Reviews

Album of the Year

Author: Simone Jung
09/08/2004 | Soundthesirens.com | www.soundthesirens.com | Album Review
Once upon a time, a fairly new band named The Good Life swept the indie scene with a burst of music that was a deadly concoction mixed of sorrow, love, and three parts vodka. [Please drink responsibly and preferably not after breaking up with a loved one.] Having developed a fine underground fan base with his band Cursive, Tim Kasher and his crew of sulking broken hearts create another album to add to the Saddle Creek collection. The Good Life's latest album Album of the Year must be the most appropriate name sharing intimate stories between the narrator and a lost love.

Kasher uses his expert lyricism and blends it together with a folk sound. Using a mix of acoustic guitar, electric guitar, piano and barely audible drums; The Good Life brings life back to nights of contemplation. Kasher's songs are more like short stories expressed severely hurt. Mainly writing about harsh break-ups or seeing an ex-girlfriend from high school at the local Starbucks, the Good Life keeps true to their old familiar sound while portraying life affirming love stories.

The first song off this 12-tracker depicts a long-term relationship within three minutes. From the first time they meet (in a girls' bathroom) to the day she moves out. Kasher brilliantly plays a steady folk guitar in the background with a little twang of electric guitar; and by the end of the song, a steady drumming of a bongo and snare. The beat picks up and then it's full-on Kasher magic. Still, the lyrics are deep as tears fill your eyes. The Good Life directs your senses to another point in time as well as place. They have redesigned the meaning of story telling. We sit in front of an open fire and roast marshmallows while Kasher converts the fire into lime light. He changes "kumbayah" into songs like "You're Not You" or "Inmate."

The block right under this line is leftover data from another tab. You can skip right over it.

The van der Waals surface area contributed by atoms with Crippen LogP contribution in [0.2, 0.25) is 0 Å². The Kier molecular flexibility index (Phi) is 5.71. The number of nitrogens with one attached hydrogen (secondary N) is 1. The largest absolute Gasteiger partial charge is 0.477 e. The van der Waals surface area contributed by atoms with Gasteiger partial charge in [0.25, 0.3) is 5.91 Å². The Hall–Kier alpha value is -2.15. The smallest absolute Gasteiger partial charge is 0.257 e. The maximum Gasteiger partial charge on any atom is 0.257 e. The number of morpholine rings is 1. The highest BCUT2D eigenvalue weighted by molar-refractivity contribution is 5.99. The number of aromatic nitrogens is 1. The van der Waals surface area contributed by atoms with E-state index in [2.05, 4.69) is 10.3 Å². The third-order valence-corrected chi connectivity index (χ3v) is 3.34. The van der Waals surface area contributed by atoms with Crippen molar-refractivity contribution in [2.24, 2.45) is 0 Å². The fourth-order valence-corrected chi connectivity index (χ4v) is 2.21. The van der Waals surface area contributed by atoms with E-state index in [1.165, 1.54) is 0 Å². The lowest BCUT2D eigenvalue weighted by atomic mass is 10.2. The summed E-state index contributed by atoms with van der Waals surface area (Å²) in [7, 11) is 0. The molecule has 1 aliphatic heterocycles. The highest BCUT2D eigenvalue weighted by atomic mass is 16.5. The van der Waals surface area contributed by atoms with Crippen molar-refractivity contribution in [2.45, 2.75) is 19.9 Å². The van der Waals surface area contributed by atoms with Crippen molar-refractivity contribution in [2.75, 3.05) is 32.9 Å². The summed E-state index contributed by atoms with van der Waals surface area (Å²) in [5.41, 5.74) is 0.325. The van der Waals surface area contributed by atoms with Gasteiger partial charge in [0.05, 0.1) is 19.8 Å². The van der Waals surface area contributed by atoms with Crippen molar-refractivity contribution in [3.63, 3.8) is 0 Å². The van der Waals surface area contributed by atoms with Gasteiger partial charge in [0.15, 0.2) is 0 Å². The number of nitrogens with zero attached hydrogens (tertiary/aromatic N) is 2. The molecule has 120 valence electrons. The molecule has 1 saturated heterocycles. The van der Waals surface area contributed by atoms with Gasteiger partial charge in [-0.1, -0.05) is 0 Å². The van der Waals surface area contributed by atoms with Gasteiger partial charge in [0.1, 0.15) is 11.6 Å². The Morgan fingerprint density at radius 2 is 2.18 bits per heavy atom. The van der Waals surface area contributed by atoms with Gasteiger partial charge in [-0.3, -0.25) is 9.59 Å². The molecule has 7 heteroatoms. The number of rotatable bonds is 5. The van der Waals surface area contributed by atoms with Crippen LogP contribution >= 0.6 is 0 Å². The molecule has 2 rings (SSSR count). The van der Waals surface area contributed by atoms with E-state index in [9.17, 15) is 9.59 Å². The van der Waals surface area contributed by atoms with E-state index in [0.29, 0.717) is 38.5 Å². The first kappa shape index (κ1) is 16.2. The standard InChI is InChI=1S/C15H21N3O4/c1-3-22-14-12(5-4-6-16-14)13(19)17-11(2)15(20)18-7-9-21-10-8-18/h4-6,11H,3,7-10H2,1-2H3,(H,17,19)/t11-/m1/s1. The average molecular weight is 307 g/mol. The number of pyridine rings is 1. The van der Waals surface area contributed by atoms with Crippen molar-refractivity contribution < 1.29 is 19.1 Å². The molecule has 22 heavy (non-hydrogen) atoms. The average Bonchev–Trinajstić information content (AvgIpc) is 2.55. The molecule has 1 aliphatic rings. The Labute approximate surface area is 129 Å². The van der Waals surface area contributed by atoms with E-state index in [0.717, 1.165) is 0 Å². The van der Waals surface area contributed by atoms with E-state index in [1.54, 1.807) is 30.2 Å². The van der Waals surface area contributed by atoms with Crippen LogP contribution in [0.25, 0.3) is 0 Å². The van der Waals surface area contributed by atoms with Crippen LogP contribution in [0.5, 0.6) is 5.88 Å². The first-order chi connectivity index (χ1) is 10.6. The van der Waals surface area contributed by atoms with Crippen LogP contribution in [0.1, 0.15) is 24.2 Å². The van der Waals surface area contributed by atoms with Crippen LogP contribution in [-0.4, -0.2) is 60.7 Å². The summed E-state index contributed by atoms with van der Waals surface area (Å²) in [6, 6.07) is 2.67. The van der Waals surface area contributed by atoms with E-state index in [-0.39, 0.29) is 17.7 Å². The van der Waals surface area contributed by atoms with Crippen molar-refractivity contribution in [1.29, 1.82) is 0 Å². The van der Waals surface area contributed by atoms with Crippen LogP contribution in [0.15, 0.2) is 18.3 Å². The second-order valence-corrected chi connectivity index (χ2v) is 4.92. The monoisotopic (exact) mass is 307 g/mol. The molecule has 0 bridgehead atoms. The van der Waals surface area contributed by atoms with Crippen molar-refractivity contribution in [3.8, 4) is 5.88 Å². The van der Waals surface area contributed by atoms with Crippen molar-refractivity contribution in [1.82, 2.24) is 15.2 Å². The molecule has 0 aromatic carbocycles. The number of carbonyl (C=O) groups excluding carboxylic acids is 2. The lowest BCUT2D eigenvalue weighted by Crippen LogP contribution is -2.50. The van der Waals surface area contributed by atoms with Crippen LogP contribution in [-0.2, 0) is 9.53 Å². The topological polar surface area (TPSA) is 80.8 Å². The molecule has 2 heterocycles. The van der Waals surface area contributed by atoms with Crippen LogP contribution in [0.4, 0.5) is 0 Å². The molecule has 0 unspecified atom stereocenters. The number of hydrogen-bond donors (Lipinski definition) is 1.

In the song "Notes in His Pockets," Kasher describes a love affair outside of the relationship. With quick timing lyrics and the pouncing of the drums creates panic within this delicately written song. Adding out of tune chords from the piano, The Good Life demonstrates an act of adultery which is overlooked sometimes in relationships ... an old girlfriend can meet you in the future and rekindle the flame that once was shared between each other. Painful and true, Kasher is quick to the draw with his song "Night and Day." Another slow ballad with appreciation for the little details of life. Like "cuts on her legs," the Good Life will leave an open scar on your soul and keep you sedated for hours.

At least you get to hang out by the campfire.

Album of the Year

Album of the Year

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